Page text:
Zuma’s latest court papers is further testimony to his contempt, Zondo commission argues

Jacob Zuma’s application for rescission of his prison sentence for contempt is a vexatious attempt to avoid prison devoid of any basis in law, the Zondo commission asserts in its answering affidavit filed to the constitutional court.

It sees the former president attempting to not only distort the law and the facts of the case but aggravating the contempt that earned him a 15-month sentence, the secretary of the commission, Itumeleng Mosala, argues.

“Mr Zuma has failed to make a case for rescission. In addition, his application has repeated the gross insults to which this court has been subjected.”

The commission insists that Zuma does not meet the threshold set in rule 42 of the Uniform Rules of Court, read with rule 29 of the constitutional court, for a rescission application as these allow the apex court to rescind or vary “an order erroneously … granted in the absence of any party affected thereby.”

Mosala denies that Zuma was absent from the court process.

“Mr Zuma cannot show that the order sought was granted in his absence. Nor can he argue that it was erroneously sought or granted,” he says. “Mr Zuma was a party to the proceedings that resulted in the order he now seeks to rescind. He was duly served with all court papers and he chose not to participate in those proceedings.”

The commission says Zuma’s stance was wilful, that it was asserted in terms that insulted the court and that attempting to blame it on poor advice from his erstwhile lawyers was not only a skewing of the facts but irrelevant to his rescission bid.

“He was not a bewildered litigant but a former president with access to legal representation … Mr Zuma chose the lawyers who represented him. He cannot shift the blame to them at this stage.”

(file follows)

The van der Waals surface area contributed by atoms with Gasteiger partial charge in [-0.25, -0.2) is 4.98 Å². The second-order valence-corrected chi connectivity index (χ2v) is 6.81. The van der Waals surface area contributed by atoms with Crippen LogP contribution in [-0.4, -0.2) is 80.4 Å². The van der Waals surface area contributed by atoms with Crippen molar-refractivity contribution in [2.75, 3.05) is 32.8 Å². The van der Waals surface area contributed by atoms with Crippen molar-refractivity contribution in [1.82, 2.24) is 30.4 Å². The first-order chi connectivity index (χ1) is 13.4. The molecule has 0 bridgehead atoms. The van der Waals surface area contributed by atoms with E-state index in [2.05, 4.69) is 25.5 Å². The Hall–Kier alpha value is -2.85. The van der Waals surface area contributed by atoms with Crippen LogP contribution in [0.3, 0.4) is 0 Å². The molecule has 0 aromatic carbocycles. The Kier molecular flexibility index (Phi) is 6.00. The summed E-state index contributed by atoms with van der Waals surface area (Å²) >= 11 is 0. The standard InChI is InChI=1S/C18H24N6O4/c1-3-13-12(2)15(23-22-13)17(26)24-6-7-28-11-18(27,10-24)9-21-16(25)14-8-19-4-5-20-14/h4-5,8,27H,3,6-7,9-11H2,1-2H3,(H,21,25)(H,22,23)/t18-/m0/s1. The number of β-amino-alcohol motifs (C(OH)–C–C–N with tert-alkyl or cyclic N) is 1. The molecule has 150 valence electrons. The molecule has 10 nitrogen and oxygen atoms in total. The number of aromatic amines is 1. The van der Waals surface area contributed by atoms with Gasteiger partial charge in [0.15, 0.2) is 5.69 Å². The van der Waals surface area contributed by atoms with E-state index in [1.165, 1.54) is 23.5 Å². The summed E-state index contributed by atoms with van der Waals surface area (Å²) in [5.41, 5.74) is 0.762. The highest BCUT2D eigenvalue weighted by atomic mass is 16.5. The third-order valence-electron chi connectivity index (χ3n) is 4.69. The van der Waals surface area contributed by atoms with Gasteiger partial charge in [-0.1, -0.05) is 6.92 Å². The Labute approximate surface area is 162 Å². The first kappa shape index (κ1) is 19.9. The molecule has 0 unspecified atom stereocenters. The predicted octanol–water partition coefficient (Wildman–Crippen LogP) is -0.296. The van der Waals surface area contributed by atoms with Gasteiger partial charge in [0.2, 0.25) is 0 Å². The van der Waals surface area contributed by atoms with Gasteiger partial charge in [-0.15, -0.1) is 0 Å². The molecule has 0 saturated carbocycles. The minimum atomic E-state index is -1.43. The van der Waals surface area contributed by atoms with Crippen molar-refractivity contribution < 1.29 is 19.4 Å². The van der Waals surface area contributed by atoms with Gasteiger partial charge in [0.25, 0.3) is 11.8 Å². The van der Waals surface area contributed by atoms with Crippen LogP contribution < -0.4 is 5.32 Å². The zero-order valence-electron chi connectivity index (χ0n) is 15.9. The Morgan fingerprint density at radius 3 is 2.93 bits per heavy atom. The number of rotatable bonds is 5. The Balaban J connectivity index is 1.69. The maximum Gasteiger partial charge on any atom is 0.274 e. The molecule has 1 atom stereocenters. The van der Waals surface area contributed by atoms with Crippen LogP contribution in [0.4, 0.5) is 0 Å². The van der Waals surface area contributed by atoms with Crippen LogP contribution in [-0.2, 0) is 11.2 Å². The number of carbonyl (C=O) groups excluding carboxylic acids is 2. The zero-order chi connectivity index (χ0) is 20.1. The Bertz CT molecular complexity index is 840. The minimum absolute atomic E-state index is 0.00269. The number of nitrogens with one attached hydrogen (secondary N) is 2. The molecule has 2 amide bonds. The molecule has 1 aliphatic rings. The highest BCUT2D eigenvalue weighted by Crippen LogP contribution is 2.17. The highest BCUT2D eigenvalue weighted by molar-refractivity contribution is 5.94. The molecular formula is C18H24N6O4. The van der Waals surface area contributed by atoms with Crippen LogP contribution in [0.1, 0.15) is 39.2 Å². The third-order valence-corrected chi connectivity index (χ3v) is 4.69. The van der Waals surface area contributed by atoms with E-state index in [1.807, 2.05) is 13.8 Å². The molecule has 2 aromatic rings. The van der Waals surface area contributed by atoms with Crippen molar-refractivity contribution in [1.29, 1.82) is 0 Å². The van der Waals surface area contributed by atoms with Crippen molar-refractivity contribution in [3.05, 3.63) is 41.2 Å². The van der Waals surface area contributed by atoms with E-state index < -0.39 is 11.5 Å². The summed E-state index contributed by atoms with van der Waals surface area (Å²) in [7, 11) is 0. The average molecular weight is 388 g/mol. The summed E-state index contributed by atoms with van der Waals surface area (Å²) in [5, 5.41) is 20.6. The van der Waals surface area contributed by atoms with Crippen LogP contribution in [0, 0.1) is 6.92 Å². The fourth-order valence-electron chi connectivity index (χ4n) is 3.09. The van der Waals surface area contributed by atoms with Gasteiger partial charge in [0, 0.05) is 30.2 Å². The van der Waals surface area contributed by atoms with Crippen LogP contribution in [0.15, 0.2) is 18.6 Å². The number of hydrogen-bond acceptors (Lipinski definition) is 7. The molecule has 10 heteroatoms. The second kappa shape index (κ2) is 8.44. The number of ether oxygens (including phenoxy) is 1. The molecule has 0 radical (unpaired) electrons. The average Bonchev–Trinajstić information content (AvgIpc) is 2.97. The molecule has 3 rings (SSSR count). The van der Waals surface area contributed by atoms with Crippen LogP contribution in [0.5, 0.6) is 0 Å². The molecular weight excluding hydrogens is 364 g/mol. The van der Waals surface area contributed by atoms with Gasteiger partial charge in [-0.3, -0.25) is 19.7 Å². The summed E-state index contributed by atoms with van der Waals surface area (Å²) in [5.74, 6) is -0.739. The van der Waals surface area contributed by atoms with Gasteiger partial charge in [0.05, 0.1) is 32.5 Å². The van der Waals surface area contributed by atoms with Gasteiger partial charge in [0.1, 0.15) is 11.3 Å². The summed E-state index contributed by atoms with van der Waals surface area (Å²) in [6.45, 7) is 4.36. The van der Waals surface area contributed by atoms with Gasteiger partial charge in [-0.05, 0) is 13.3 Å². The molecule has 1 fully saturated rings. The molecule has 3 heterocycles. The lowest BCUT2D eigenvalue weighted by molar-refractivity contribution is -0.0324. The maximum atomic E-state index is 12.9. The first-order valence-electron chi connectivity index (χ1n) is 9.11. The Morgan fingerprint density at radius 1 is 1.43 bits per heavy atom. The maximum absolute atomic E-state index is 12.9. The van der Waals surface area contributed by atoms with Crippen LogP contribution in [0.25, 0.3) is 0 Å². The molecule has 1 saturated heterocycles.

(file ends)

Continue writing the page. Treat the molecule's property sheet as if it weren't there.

His attorney of record, Eric Mabuza, in writing to the court to say Zuma would not participate in the proceedings, nowhere raised a lack of funding and his client’s public statements make plain that he chose not to do so because he doubted the integrity of the court.

The commission dismisses Zuma’s denial in his papers that he made scandalous attacks on the highest court.

“Those were my views and I should not be imprisoned because I held a wrong opinion or view or belief,” Zuma wrote in his founding affidavit for the rescission application filed to the court on Friday.

“Mr Zuma is clearly not prepared to retract any of the statements made,” Mosala observes.

He notes that in paragraph 54 of his founding affidavit, Zuma says although it was regrettable that his statements about the apex court appear insulting, “I am entitled to express strong views against an oppressive system”.

He further insists that the court’s January order for him to obey the summons served on him to testify before the commission was flawed.

Mosala says this sees the former president literally taking the law into his own hands, and he should accept the consequences for doing so.

“That Mr Zuma repeats his intentional decision to disobey the order of the constitutional court shows beyond any doubt that Mr Zuma is beyond redemption.”

He refers to Zuma’s public statement at the weekend that he would not comply with the court order to hand himself over by Sunday, and his likening of the court to the apartheid judiciary.

“He made it abundantly clear that he will not go to prison, no matter what. It is accordingly clear that the real issue is that Mr Zuma simply wants to avoid prison.”

His application to the court camps on this position, Mosala says, because nowhere at all does it indicate he is prepared to heed the order. “This simply aggravates his crime of contempt.”

The constitutional court will hear Zuma’s application on Monday

The high court in Pietermaritzburg will on Friday rule on his application for stay of execution of the warrant for his arrest. The constitutional court ordered the police minister and national commissioner of police to give effect to it on Wednesday at the latest in the event that Zuma failed to report willingly.

This means that Minister Bheki Cele and commissioner Khehla Sitole will find themselves in contempt of a court order if they fail to act. They have sent a letter to acting chief justice Raymond Zondo saying they will hold off pending the outcome of the rescission application, or further instructions.

But in argument to the high court on Tuesday, the commission’s counsel, advocate Tembeka Ngcukaitobi, described the letter as nonsensical.

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